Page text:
”We’re not going to have much warning,” [WHO Scientist Dr. Michael] Ryan said. ”One day, two days, maybe three, if we are extremely lucky. Once contagious among humans, the virus will spread like a tsunami. There will be the flash point — probably in Asia, perhaps somewhere else — followed by waves of infection that would hurtle around the world.”
It could be awful:
In worst-case scenarios based on extrapolations from the 1918 outbreak, some epidemiologists predict that a pandemic spawned by bird flu could kill 140 million people in a matter of months, and sicken so many hundreds of millions that some governments and national economies would collapse.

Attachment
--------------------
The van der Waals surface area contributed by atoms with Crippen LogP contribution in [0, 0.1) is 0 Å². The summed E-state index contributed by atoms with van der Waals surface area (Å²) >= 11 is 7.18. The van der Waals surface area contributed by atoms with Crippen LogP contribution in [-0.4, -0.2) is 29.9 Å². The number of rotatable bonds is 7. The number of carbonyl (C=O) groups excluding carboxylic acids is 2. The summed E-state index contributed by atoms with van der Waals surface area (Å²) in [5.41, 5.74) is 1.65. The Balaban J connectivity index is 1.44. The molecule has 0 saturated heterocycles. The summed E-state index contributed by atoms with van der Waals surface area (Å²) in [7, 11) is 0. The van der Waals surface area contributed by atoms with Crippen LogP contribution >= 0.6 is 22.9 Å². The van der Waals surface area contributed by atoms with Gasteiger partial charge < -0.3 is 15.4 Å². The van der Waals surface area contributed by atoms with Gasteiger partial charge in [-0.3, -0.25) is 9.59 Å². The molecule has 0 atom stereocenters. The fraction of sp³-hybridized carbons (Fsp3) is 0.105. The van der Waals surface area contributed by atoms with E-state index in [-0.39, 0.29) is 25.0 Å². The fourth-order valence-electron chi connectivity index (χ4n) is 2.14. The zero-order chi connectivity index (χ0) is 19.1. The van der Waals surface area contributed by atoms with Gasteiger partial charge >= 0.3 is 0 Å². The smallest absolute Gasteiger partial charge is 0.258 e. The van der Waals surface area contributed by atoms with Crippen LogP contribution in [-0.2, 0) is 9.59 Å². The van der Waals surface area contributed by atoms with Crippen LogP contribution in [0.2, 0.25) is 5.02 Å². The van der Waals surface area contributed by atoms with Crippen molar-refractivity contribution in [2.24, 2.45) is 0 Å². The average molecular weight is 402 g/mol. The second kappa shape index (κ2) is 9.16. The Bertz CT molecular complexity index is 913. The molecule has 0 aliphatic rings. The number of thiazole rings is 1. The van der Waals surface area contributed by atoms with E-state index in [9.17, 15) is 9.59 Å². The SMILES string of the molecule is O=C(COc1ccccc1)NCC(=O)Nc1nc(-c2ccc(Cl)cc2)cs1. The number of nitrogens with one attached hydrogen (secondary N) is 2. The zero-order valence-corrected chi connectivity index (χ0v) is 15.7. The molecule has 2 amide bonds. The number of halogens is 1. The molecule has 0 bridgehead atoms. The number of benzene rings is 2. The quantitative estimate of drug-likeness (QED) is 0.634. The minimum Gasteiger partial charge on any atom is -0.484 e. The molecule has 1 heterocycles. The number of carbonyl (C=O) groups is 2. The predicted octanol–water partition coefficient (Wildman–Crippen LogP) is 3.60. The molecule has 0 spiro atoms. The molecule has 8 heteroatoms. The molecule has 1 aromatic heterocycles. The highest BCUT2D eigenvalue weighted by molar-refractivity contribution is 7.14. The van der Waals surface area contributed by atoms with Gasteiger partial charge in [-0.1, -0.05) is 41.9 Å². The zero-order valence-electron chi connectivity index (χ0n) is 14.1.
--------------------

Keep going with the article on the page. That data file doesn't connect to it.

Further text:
Or it could just be really really bad:
The World Health Organization is urging countries to brace for a ”mild to moderate” pandemic likely to kill 2 million to 7.4 million people, according to Ryan.
”We need to steer away from worst-case scenarios or we’ll end up like deer caught in the headlights of an oncoming truck, too terrified to move,” he said. ”We need preparation, not panic.”